Irish food exports continue to reach new record highs according to the State's food agency, Bord Bia. Despite breaching the €9bn barrier for the first time last year, early data indicates that sales growth in the food sector forged ahead by another 8.6pc during the first six months of 2013. This equates to over €370m of additional sales.
The two big food sectors, dairy and meat, grew significantly. Dairy exports were up by 4pc on the back of a sustained 20pc rise in milk prices over the last 12 months.
Beef sales received an even bigger lift, with price increases accounting for 5pc and volume growth accounting for an additional 10pc growth. The meat price increase has been largely driven by a deficit of cattle supplies in Britain, which remains the key customer for half of our beef output.
High grain prices and a global demand that threatened to outstrip supply during 2012 also drove animal protein prices in both meat and dairy markets.
The figures suggest that meat has seen the biggest jump in volume terms, but this comes on the back of a historically low level in 2012. A booming domestic market resulted in Irish cattle and sheep prices being simply too saucy for live-shippers, who traditionally moved tens of thousands of calves, steers, heifers and lambs to everywhere from Holland and Italy to Libya and Egypt.
Then the weather intervened. Farmer confidence waned bit by bit as each sodden month of 2012 slipped by. The seemingly never-ending winter that followed resulted in a huge shortage of animal feed all over the country.
Supplies of meat and milk suffered and there were concerns that Minister Simon Coveney's grand plans for 50pc growth by 2020 were being permanently derailed.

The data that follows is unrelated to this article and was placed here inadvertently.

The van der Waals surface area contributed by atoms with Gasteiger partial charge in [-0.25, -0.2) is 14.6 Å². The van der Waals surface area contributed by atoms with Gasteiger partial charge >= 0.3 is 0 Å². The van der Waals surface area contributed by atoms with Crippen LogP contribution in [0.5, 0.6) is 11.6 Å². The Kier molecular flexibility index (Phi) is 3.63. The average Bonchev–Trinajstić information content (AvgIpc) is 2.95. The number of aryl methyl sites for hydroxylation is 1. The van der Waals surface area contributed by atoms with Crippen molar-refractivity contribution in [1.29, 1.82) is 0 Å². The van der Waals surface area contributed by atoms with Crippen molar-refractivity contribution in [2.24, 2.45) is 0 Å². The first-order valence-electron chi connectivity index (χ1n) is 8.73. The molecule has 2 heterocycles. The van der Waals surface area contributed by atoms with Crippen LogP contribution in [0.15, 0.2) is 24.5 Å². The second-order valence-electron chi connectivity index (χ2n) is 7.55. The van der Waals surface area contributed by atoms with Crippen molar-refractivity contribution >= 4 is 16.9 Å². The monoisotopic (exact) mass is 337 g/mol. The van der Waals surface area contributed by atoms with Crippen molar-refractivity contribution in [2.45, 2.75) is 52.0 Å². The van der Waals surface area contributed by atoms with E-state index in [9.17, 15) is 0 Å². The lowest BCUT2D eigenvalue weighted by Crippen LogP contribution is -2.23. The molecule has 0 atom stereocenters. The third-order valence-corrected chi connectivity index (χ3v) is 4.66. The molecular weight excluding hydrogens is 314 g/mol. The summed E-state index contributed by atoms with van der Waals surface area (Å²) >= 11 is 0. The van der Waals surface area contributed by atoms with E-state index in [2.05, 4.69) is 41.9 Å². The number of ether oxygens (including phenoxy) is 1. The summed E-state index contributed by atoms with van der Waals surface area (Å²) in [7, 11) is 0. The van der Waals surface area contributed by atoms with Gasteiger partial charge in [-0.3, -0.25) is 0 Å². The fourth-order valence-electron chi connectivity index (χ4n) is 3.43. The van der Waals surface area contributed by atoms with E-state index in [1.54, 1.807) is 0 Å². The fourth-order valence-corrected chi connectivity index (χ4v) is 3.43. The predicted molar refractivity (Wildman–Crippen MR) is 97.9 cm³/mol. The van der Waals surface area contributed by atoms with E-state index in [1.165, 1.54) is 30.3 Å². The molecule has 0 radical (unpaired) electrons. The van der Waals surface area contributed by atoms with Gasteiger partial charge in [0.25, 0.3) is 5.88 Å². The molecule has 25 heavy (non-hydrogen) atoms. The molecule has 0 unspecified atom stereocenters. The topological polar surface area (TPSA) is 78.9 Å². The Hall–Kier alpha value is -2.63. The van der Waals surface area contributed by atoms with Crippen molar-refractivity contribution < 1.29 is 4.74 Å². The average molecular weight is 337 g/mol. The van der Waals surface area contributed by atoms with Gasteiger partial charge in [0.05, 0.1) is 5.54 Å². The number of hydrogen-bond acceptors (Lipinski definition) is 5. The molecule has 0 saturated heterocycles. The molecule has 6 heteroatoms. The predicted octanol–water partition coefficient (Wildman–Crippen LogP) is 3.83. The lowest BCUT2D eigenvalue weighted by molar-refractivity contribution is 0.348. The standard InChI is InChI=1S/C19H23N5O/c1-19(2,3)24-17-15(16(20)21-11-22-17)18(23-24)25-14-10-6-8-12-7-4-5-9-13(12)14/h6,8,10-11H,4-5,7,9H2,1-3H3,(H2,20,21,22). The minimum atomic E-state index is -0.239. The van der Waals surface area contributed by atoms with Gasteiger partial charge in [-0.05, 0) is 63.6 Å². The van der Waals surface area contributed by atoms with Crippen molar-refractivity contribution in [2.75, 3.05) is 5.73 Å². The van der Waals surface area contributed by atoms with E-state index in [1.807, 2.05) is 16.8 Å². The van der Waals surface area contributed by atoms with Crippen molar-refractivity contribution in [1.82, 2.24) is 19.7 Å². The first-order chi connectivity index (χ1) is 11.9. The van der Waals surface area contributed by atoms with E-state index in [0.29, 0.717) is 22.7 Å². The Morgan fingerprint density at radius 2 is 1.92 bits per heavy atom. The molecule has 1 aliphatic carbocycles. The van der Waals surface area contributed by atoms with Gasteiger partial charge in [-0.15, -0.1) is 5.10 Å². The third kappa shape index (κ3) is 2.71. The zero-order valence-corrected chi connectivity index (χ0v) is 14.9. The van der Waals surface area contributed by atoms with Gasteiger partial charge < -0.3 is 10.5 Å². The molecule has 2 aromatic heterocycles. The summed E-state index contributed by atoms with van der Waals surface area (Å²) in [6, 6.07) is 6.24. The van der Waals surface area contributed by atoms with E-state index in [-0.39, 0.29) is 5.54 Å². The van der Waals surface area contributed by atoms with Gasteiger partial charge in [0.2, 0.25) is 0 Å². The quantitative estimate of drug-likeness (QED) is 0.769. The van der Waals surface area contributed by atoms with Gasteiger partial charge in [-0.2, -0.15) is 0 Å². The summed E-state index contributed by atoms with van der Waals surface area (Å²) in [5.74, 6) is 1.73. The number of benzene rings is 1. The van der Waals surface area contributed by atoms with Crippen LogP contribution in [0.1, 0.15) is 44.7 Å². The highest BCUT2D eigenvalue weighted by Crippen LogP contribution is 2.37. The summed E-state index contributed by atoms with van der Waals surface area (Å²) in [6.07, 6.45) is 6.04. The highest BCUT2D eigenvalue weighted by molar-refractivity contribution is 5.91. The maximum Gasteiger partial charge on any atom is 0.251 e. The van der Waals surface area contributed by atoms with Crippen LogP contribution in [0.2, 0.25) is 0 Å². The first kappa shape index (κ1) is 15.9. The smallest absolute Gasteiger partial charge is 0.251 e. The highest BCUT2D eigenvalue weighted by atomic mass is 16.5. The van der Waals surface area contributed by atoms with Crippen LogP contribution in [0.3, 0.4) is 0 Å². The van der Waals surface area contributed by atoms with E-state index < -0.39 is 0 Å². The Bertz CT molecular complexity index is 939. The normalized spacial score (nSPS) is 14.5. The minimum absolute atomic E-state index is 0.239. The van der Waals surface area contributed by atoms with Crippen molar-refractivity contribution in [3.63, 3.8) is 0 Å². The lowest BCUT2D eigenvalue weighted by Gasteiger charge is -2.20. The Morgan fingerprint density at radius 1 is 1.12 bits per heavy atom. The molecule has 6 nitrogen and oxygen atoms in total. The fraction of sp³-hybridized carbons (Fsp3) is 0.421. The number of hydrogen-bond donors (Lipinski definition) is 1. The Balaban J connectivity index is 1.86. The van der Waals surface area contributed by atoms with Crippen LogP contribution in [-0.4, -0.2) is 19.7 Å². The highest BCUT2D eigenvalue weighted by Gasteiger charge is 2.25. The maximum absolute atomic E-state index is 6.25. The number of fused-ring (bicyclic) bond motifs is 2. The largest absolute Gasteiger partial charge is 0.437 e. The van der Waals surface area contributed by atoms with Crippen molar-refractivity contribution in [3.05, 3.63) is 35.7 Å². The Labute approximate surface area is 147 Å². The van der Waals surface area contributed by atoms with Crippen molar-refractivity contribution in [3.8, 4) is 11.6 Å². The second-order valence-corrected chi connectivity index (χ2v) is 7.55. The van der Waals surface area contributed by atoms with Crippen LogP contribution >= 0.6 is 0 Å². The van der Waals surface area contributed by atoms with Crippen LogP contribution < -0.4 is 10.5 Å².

But it appears that the agri-food sector's output is more resilient than that.
Indeed, it is likely that the figures will continue to increase as the dairy industry revs up for a big jump in output. Its increases in output volumes have been limited to no more than 1pc a year for the last six years.
But that is likely to jump to somewhere between 5pc to 10pc on an annual basis when EU milk quotas disappear in 2015.
Of course weather will continue to play a big role in determining what the actual increase year-on-year will actually end up, but these last three years have been as good a test as any in terms of the ability of the Irish food sector to cope with weather extremes
It proves a point that the policy makers bought into when they rowed in behind the Food Harvest 2020 targets a few years ago.
While Ireland's climate might not be everybody's cup of tea in terms of maintaining a nice tan, it is perfectly suited on average to producing the fuel that drives the entire sector – grass.
It was the same realisation 30 years ago in New Zealand that gave policy makers the courage to axe farm subsidies and let the fittest survive.
A freedom to farm has allowed the New Zealand dairy industry quadruple in output over that time. Their annual growth rate in milk output jumped from 1pc in the 20 years up to 1983 to just under 4pc for the three decades since.
Kiwis have been subjected to the same vagaries in weather extremes as Irish farmers. Last year, New Zealand experienced its worst drought in living memory. It managed to halt output growth for the first time in years, but they are expected to bounce back again this year.
Irish farmers have also proved that they can cope with the worst of weather. And with burgeoning demand up for Irish product in new markets such as West Africa and beyond, Bord Bia can look forward to more positive reports in the months and years ahead.